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COVID-19 Small Business Relief (CARES Act)
At BayCoastBank, we care about our Small Business and Commercial clients and are committed to helping businesses navigate these challenging times.
As a long-standing partner with SBA programs, we have been closely following the SBA and its lending programs for use in COVID-19 relief.
Our experienced team of lenders are well-versed in SBA loan programs and are dedicated to providing your business guidance and advice as the government delivers assistance programs and options to support your business.
Here’s what you should know.
On March 27, Congress passed the Coronavirus Aid, Relief, and Economic Security (CARES) Act – an estimated $2 trillion package, which specifically allots $10 Billion for Economic Injury Disaster Loans (EIDLs) and $350 billion for Paycheck Protection Loans (PPP) to help small businesses.
Beginning on Friday, April 3, 2020, the SBA is currently scheduled to accept applications for PPP Loans from small businesses and sole proprietorships and is scheduled to accept applications from independent contractors and self-employed workers starting April 10, 2020.
We anticipate that this program to be widely popular, and we encourage you to act as soon as possible.
Please understand that BayCoast Bank has assembled this information and documentation based upon the best information available to the Bank during this quickly changing and challenging time. As such, the application and supporting documentation requirements are subject to change, and the loan application and approval process is further subject to SBA rules and regulations once promulgated.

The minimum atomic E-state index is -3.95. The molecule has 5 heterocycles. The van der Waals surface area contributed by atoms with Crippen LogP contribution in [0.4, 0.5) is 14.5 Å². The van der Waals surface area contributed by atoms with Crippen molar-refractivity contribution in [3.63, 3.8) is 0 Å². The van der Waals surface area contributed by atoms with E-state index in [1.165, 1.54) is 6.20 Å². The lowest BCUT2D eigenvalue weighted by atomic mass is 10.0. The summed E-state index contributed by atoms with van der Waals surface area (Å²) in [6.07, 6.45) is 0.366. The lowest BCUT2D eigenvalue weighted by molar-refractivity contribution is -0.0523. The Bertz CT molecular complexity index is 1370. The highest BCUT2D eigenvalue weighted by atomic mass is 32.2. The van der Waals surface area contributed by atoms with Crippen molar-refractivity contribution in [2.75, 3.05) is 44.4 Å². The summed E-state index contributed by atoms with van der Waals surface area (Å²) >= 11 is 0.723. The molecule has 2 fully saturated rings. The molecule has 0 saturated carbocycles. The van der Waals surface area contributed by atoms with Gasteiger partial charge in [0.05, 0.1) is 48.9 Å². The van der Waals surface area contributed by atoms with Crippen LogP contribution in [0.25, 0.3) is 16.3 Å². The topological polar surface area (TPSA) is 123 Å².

At this time, we recommend that businesses consider two types of relief loans (You can apply for one, or both, depending on your circumstances):
PLEASE NOTE: We are now accepting applications from BayCoast Bank Small Business customers and businesses without an existing relationship within our market area.
The CARES Act’s Paycheck Protection Program Loan Guarantee offers another source of help. Under this program, the SBA backs small-business loans through local lenders.
Here are the particulars of the loan program:
• Offered to small businesses with fewer than 500 employees, select types of business with fewer than 1,500 employees, 501(c)(3) non-profits with fewer than 500 workers and some 501(C)(19) veteran organization (have to be in operation before February 15, 2020).
• Self-employed, sole proprietors, freelance and gig economy workers are also eligible to apply (again, you have to be in operation before February 15, 2020).
• Loans are given up to a maximum of the lesser of $10 million, or 2.5 times the average monthly payroll costs – including wages for employees making under $100,000, as well as expenses for paid sick leave, healthcare and other benefits - during the 1-year period before the date on which the loan was made.
• The maximum interest rate under this program is 4% (SBA has announced a 1% rate for this program).
• The loan term is up to 10 years (SBA has selected a 2 year term for this program).
• No personal guarantee or collateral is required for the loan.